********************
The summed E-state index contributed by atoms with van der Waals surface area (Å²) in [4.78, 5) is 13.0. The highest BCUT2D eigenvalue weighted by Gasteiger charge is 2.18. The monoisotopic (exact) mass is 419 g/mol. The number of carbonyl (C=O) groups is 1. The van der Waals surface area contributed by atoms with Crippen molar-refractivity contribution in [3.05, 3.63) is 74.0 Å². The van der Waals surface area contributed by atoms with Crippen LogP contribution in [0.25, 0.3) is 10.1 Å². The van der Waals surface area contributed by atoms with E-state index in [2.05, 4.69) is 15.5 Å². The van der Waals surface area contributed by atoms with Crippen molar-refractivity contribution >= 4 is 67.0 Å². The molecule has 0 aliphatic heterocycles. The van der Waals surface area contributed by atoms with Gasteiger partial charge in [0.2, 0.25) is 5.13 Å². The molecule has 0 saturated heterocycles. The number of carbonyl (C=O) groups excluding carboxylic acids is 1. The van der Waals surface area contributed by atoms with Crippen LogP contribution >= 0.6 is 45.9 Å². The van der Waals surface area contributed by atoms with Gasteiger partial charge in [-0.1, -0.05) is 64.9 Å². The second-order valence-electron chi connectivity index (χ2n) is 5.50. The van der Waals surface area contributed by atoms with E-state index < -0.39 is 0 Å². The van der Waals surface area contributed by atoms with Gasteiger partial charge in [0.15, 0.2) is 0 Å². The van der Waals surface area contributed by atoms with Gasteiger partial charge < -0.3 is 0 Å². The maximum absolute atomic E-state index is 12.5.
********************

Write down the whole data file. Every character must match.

The summed E-state index contributed by atoms with van der Waals surface area (Å²) in [4.78, 5) is 13.0. The highest BCUT2D eigenvalue weighted by Gasteiger charge is 2.18. The monoisotopic (exact) mass is 419 g/mol. The number of carbonyl (C=O) groups is 1. The van der Waals surface area contributed by atoms with Crippen molar-refractivity contribution in [3.05, 3.63) is 74.0 Å². The van der Waals surface area contributed by atoms with Crippen LogP contribution in [0.25, 0.3) is 10.1 Å². The van der Waals surface area contributed by atoms with E-state index in [2.05, 4.69) is 15.5 Å². The van der Waals surface area contributed by atoms with Crippen molar-refractivity contribution >= 4 is 67.0 Å². The molecule has 0 aliphatic heterocycles. The van der Waals surface area contributed by atoms with Gasteiger partial charge in [0.2, 0.25) is 5.13 Å². The molecule has 0 saturated heterocycles. The number of carbonyl (C=O) groups excluding carboxylic acids is 1. The van der Waals surface area contributed by atoms with Crippen LogP contribution >= 0.6 is 45.9 Å². The van der Waals surface area contributed by atoms with Gasteiger partial charge in [-0.1, -0.05) is 64.9 Å². The second-order valence-electron chi connectivity index (χ2n) is 5.50. The van der Waals surface area contributed by atoms with E-state index < -0.39 is 0 Å². The van der Waals surface area contributed by atoms with Gasteiger partial charge in [0.15, 0.2) is 0 Å². The van der Waals surface area contributed by atoms with Gasteiger partial charge < -0.3 is 0 Å². The maximum absolute atomic E-state index is 12.5.